Italian poet Giovanni Boccaccio was born near Florence in 1313 and was one of the leading lights of the Renaissance, popular for the realism he brought to his verse compared to some of his contemporaries. His father was a merchant, and Boccaccio grew up in a privileged family, learning about and influenced by the works of Dante at an early age.
Although his talent lay in poetry, Boccaccio was sent to study business and law and spent nearly seven years at the Studium, also using the time to explore developments in science and literature. His father then introduced him to courtly society and he eventually moved to Naples to begin what he considered his true calling, writing poetry.
He had already produced a number of works such as the narrative epic Amorosa visione in 1342 but now began a period of great productivity. He was also beginning to innovate and brought the newly developed Sicilian Octave which was also taken up by Petrarch at the time. Boccaccio moved back to Florence after plague took hold of Naples and carried on his work, writing the Ameto, a combination of prose writing and poetry.
In 1342, Boccaccio completed the poem The Elegy of Lady Fiammetta that was largely confessional and is thought to be one of the first innovations of the psychological novel. At the time Florence was going through some turmoil with the decline of the rich and influential, which was made worse by the arrival of the plague. Boccaccio moved to Ravenna and, in 1349, began to work on his most famous piece, Decameron, completing it nearly three years later.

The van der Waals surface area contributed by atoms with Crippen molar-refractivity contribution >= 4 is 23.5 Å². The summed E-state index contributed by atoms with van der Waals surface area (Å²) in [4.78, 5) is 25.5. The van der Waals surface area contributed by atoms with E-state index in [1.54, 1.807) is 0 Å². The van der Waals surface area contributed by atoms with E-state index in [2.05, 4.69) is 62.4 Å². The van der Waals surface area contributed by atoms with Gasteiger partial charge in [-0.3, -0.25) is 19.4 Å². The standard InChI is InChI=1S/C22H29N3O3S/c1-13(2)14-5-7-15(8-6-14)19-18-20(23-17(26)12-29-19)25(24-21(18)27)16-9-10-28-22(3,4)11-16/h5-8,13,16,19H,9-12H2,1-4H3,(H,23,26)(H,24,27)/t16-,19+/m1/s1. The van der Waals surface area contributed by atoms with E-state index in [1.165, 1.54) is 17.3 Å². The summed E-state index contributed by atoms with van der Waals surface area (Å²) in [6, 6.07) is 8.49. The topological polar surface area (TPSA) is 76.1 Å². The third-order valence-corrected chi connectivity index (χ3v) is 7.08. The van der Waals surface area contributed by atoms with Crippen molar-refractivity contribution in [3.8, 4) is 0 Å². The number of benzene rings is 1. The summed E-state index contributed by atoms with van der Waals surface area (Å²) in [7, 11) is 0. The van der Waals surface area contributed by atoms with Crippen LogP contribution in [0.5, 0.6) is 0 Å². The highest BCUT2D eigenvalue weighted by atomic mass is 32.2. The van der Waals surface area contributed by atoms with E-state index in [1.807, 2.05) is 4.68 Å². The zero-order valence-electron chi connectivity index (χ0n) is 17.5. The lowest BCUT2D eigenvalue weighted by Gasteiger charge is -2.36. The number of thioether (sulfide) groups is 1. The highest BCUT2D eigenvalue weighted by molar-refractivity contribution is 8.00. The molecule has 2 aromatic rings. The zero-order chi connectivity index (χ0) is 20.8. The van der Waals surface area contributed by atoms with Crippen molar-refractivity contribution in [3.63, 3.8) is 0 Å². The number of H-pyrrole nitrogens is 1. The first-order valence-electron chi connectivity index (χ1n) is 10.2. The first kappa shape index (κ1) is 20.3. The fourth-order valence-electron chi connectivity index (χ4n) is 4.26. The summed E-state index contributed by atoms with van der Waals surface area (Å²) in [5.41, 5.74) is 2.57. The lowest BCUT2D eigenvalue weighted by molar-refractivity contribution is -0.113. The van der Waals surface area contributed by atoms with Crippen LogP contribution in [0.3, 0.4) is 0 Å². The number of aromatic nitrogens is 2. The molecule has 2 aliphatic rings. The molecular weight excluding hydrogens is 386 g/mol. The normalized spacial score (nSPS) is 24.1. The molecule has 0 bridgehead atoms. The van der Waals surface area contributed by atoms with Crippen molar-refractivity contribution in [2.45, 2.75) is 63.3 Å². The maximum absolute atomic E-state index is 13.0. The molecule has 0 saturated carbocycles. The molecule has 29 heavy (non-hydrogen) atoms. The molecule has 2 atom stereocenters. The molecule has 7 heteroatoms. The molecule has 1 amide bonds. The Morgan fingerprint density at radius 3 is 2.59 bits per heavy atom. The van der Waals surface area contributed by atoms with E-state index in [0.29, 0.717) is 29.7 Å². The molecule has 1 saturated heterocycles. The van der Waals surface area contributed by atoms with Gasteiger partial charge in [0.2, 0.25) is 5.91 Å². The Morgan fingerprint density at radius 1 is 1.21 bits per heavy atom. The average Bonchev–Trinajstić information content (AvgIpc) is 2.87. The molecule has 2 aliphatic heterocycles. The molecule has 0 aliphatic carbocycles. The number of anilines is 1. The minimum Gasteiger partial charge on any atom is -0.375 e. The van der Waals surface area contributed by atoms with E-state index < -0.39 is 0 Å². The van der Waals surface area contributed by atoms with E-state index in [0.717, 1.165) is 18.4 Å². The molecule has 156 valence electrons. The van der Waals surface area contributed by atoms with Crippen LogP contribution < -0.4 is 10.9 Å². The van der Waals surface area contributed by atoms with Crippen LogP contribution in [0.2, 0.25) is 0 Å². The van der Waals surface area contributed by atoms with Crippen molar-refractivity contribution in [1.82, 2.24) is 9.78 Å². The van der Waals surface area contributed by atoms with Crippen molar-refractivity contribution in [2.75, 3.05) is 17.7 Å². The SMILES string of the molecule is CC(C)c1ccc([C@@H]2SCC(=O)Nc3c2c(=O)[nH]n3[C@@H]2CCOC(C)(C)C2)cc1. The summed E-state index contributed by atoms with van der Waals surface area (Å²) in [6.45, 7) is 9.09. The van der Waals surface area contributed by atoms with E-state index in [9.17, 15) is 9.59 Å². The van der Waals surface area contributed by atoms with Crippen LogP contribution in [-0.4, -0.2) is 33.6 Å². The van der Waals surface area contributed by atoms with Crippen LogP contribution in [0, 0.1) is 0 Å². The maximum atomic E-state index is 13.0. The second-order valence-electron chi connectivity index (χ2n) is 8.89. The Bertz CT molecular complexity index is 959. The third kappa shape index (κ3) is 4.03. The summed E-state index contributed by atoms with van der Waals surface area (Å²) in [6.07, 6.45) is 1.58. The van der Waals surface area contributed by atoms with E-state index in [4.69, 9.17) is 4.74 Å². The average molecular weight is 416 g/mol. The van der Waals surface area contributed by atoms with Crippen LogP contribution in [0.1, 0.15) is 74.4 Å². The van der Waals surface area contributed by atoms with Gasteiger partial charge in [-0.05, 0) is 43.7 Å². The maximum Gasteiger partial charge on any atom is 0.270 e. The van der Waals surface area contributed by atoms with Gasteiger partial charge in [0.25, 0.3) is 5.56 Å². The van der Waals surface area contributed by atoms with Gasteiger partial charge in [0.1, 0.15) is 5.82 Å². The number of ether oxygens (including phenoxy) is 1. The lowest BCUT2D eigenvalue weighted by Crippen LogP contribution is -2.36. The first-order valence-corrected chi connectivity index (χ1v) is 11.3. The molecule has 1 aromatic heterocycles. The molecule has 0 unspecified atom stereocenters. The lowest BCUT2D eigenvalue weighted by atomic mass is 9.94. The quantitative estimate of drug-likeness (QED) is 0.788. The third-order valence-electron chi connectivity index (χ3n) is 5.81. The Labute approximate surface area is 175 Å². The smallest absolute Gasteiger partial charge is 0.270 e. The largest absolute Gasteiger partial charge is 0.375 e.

Decameron was an epic collection of novellas told by people who are sheltering and trying not to be taken by the plague, or Black Death as it was known. The 100 tales range from the erotic to the romantic and the tragic, and it is thought to have influenced such works as The Canterbury Tales.
In 1350, Boccaccio became more involved in governmental affairs and undertook a number of missions for the court. This included meeting and entertaining Petrarch who had a great influence on Boccaccio’s future work. He produced the expansive On the Genealogy of the Gods of the Gentiles at Petrarch’s encouragement and, in 1360, he began work on a series of biographies that took him 14 years to complete.
By this time there was conspiracy in the air and a number of Boccaccio’s friends and acquaintances were executed following a failed coup attempt. It led him to move away from working for the government and setting up residence in the town of Certaldo. By this time he was also suffering from health problems that left him with a weak hand and effected his writing. Despite this he continued to produce some notable works including his last large undertaking Esposizioni sopra la Commedia di Dante in 1374.
Now overweight and suffering from a heart condition, Boccaccio’s later years were plagued with various ailments. He died in Certaldo in 1375 at the age of 62.